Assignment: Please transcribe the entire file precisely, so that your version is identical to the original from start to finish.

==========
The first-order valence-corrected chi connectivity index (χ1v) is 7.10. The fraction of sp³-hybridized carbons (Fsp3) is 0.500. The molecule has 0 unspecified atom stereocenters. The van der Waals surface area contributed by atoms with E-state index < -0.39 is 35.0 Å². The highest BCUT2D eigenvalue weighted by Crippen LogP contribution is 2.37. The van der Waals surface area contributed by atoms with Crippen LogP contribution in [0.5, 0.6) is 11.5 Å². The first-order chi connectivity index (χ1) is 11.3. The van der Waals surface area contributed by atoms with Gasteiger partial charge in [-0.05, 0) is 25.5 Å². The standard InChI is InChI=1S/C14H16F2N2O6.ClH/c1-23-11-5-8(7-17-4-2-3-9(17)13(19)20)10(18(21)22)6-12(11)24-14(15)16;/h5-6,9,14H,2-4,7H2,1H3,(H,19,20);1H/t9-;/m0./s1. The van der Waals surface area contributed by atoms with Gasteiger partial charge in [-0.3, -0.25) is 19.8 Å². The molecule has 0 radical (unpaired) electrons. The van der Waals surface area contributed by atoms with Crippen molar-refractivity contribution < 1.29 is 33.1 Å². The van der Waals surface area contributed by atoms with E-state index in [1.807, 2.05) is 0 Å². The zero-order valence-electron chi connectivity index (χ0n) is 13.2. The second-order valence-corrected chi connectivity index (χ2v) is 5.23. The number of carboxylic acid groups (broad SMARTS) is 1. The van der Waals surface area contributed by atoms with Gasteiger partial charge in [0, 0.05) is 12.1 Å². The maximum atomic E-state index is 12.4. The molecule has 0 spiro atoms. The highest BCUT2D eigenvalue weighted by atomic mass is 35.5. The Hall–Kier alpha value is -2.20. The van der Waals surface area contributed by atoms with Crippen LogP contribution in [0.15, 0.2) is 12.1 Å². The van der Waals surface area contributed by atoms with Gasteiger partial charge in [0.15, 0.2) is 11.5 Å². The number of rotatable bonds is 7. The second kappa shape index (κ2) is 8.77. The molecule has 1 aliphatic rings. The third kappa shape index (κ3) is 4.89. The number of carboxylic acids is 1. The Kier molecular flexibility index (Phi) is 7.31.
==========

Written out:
The first-order valence-corrected chi connectivity index (χ1v) is 7.10. The fraction of sp³-hybridized carbons (Fsp3) is 0.500. The molecule has 0 unspecified atom stereocenters. The van der Waals surface area contributed by atoms with E-state index < -0.39 is 35.0 Å². The highest BCUT2D eigenvalue weighted by Crippen LogP contribution is 2.37. The van der Waals surface area contributed by atoms with Crippen LogP contribution in [0.5, 0.6) is 11.5 Å². The first-order chi connectivity index (χ1) is 11.3. The van der Waals surface area contributed by atoms with Gasteiger partial charge in [-0.05, 0) is 25.5 Å². The standard InChI is InChI=1S/C14H16F2N2O6.ClH/c1-23-11-5-8(7-17-4-2-3-9(17)13(19)20)10(18(21)22)6-12(11)24-14(15)16;/h5-6,9,14H,2-4,7H2,1H3,(H,19,20);1H/t9-;/m0./s1. The van der Waals surface area contributed by atoms with Gasteiger partial charge in [-0.3, -0.25) is 19.8 Å². The molecule has 0 radical (unpaired) electrons. The van der Waals surface area contributed by atoms with Crippen molar-refractivity contribution < 1.29 is 33.1 Å². The van der Waals surface area contributed by atoms with E-state index in [1.807, 2.05) is 0 Å². The zero-order valence-electron chi connectivity index (χ0n) is 13.2. The second-order valence-corrected chi connectivity index (χ2v) is 5.23. The number of carboxylic acid groups (broad SMARTS) is 1. The van der Waals surface area contributed by atoms with Gasteiger partial charge in [0, 0.05) is 12.1 Å². The maximum atomic E-state index is 12.4. The molecule has 0 spiro atoms. The highest BCUT2D eigenvalue weighted by atomic mass is 35.5. The Hall–Kier alpha value is -2.20. The van der Waals surface area contributed by atoms with Crippen LogP contribution in [0.15, 0.2) is 12.1 Å². The van der Waals surface area contributed by atoms with Gasteiger partial charge in [0.15, 0.2) is 11.5 Å². The number of rotatable bonds is 7. The second kappa shape index (κ2) is 8.77. The molecule has 1 aliphatic rings. The third kappa shape index (κ3) is 4.89. The number of carboxylic acids is 1. The Kier molecular flexibility index (Phi) is 7.31.